During late 1928 and throughout most of 1929, the old mill house buildings at Shuttle Row, Low Blantyre (famed home of Explorer David Livingstone) were undergoing extensive renovations to preserve the buildings themselves and make them more viable as tourist attractions. Outliving their use as accommodation, the David Livingstone Centre was proposed as being one of Scotland’s leading tourist attractions, and it was for several decades after it opened.
Pictured here in Summer 1929 is Shuttle Row, repaired and just about ready to open for business. As well as improving the exterior, the interior was turned into a visitor experience with small museum offering visitors the chance to see what David’s home looked like in the middle of the previous century. Stone dyke walls were built, with paths around well tended gardens.
On Saturday the 5th October 1929, the Duchess of York visited Blantyre and it is reputed the crowds were in the region of 12,000 people!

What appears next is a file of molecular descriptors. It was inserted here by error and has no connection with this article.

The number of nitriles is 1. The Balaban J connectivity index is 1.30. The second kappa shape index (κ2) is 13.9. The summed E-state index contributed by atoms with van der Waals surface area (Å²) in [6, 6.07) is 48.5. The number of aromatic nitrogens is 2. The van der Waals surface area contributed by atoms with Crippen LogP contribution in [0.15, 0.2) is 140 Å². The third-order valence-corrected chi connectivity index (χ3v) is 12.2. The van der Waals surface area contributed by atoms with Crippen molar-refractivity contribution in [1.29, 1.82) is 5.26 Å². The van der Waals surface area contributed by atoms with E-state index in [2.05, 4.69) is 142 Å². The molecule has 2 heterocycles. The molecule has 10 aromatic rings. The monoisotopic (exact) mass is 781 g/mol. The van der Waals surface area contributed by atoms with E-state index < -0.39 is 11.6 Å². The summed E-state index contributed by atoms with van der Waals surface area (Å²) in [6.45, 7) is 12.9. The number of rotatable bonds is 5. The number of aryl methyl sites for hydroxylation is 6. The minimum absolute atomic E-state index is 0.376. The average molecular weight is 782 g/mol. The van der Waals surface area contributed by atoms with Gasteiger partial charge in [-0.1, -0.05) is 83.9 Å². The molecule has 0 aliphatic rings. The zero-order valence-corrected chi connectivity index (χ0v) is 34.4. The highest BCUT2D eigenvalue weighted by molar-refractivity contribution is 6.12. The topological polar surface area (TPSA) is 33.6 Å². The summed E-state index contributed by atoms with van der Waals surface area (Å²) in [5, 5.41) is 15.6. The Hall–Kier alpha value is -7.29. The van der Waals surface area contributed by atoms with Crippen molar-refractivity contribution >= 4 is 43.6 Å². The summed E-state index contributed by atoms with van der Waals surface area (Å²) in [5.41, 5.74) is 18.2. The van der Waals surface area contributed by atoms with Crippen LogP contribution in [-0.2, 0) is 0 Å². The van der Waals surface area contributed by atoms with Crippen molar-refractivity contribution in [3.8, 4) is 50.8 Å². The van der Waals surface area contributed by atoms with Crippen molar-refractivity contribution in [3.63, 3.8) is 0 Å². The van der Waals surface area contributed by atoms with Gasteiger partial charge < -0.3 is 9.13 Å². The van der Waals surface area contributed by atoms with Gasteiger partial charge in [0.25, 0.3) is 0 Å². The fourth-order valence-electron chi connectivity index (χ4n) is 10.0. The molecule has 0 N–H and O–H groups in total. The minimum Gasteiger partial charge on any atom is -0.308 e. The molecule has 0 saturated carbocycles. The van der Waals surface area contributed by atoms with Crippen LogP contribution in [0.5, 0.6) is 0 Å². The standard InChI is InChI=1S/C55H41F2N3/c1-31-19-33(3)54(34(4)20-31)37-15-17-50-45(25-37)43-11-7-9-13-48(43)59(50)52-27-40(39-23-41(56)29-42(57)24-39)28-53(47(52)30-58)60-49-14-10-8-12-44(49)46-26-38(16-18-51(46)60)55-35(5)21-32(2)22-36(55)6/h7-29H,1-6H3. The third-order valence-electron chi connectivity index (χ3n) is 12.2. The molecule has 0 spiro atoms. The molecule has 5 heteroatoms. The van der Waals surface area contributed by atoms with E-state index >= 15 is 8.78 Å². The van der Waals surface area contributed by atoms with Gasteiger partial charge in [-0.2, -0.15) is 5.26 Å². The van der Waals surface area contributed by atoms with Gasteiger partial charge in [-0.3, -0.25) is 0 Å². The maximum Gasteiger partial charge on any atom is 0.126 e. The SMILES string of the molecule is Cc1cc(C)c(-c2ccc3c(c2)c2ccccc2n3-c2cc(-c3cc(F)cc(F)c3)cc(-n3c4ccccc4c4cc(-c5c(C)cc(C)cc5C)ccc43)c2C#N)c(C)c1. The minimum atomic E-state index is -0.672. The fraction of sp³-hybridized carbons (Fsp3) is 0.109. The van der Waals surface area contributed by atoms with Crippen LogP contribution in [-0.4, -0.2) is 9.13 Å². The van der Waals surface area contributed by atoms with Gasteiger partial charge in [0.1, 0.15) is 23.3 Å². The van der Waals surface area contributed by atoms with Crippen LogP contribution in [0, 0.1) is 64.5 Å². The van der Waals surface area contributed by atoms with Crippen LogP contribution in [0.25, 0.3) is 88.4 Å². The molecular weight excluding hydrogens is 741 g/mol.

This photo shows the Duchess being presented from a block of wood carved from the tree under which Livingstone’s heart is buried in Africa.
The other photo features little David Livingstone Wilson, the great, grandson of the missionary and son of Dr Hubert F Wilson Carnoustie who presented the key to the Duchess. Incredibly behind the boy is Mrs Livingstone Wilson, who is the youngest daughter of the explorer!
The Centre proved immensely popular and is reported to have had 60,000 visitors in it’s first year alone. The opening event must have attracted the greater majority of residents in Blantyre and with so many people, a huge buzz must have been in the air that day.
You don’t have to take my word for it. There is archived footage of the day, which thanks to the Blantyre project, we can bring to you here for your enjoyment. Remember, this film, although only 1 minute long, is 84 years old!